The Brahminy blind snake is a nonvenomous blind snake species found mostly in Africa and Asia but has been introduced in many other parts of the world. They are completely fossorial (i.e., burrowing) animals, with habits and appearance similar to earthworms, for which they are often mistaken. Brahminy blind snakes are the smallest known snake species in the world. Their head and tail are superficially similar as the head and neck are indistinct. Unlike other snakes, the head scales resemble the body scales. The eyes are barely discernible as small dots under the head scales. The tip of the tail has a small, pointed spur. Along the body are fourteen rows of dorsal scales. Coloration ranges from charcoal gray, silver-gray, light yellow-beige, purplish, or infrequently albino, the ventral surface is more pale. The coloration of the juvenile form is similar to that of the adult. The tiny eyes are covered with translucent scales which means that these snakes are almost entirely blind. Their eyes cannot form images but can react to light intensity.
Brahminy blind snakes are native to Africa and Asia and are now introduced in many parts of the world, including Australia, the Americas, and Oceania. In Africa they occur in Egypt, Kenya, Senegal, Benin, Togo, Ivory Coast, Cameroon, ZimbabweSomalia, Zanzibar, Tanzania, Mozambique, South Africa (Cape Town, Lephalale, Limpopo Province at the Medupi Power Station during construction), Madagascar, the Comoro Islands, Mauritius, the Mascarene Islands and the Seychelles. In Asia, they occur on Arabian Peninsula, Iran, Pakistan, Nepal, mainland India, the Maldives, the Lakshadweep Islands, Sri Lanka, Bangladesh, the Andaman Islands, the Nicobar Islands, Myanmar, Singapore, the Malay Peninsula, Thailand, Cambodia, Vietnam, Laos, Hainan, southern China, Hong Kong, Taiwan, and the Ryukyu Islands of Okinawashima and Miyakoshima. In Maritime Southeast Asia, these snakes occur on Sumatra and nearby islands (the Riao Archipelago, Bangka, Billiton and Nias), Borneo, Sulawesi, the Philippines, Butung, Salajar, Ternate, Halmahera, Buru, Ceram, Ambon, Saparua, Java, Bali, Lombok, Sumbawa, Madura, Flores, Lomblen, Sumba, Timor, East Timor, Kai Island, the Aru Islands, New Guinea (Western Papua and Papua New Guinea), New Britain, and Bougainville Island. They also can be found in the Cocos (Keeling) Islands, on Christmas Island. Brahminy blind snakes usually live in urban and agricultural areas. They live underground in ant and termite nests. They are also found under logs, moist leaves, stones and humus in wet forest, dry jungle, abandoned buildings, and even city gardens.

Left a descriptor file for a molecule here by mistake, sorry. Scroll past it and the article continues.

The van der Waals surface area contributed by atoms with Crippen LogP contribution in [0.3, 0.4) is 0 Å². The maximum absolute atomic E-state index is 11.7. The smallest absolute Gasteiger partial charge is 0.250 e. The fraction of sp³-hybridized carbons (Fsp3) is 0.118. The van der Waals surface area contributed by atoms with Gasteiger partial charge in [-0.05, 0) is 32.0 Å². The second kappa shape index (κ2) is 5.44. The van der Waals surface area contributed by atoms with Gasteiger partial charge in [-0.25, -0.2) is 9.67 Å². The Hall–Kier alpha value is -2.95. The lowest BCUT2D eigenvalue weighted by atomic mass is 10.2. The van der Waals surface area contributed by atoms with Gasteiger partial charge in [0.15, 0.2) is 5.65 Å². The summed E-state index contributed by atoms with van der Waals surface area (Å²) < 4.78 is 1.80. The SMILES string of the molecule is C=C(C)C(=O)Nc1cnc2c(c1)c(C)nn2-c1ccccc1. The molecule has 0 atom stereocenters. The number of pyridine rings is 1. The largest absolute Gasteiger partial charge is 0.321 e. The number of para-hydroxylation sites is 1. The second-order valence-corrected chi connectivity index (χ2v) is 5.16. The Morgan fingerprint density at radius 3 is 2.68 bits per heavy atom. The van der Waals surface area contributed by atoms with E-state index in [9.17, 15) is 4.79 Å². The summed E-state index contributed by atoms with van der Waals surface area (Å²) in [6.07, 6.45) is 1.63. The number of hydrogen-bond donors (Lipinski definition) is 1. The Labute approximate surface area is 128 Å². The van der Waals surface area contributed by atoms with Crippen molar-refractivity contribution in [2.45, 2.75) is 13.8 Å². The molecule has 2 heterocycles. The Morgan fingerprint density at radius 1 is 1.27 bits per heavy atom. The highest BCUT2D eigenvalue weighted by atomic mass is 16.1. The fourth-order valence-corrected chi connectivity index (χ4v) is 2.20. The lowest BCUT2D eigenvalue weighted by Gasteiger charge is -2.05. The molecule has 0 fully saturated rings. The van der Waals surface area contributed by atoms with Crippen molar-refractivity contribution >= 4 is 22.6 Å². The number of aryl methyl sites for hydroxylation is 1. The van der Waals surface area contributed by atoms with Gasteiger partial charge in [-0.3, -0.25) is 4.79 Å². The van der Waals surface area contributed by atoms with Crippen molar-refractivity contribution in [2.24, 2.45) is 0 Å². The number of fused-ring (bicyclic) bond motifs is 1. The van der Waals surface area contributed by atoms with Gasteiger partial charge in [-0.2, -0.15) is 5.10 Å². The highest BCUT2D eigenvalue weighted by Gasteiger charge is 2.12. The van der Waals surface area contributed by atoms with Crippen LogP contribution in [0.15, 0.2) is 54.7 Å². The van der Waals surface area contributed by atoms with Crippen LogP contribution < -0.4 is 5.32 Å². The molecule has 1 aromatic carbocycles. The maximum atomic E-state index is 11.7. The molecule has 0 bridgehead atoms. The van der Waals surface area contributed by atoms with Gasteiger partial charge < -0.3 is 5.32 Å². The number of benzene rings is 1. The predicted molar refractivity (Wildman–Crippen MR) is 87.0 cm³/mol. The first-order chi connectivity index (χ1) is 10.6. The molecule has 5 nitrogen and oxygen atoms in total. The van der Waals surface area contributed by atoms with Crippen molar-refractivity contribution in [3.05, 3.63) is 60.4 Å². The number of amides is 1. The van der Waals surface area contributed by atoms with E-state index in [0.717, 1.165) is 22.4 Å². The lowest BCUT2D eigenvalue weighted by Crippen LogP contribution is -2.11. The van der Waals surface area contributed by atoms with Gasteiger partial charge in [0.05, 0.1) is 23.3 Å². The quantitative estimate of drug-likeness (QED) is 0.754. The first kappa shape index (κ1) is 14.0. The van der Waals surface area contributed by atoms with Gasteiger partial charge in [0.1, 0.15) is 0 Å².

Brahminy blind snakes are social and sometimes several individuals may hide together under rocks or logs. They can be seen active both during the day and at night but are mostly nocturnal. These snakes spend most of their time underground and if exposed above ground will quickly seek the cover of soil or leaf litter to avoid light. Blind snakes are harmless and cannot bite. When threatened they will produce a smelly musk, squirm vigorously or poke with the tail spine to cause an unpleasant pricking sensation.
Brahminy blind snakes are parthenogenetic. They are all females and are able to reproduce without males. Females lay eggs or may bear live young. They produce up to 8 young each breeding season. Snakelets are born precocial (fully-developed) and don't need parental care.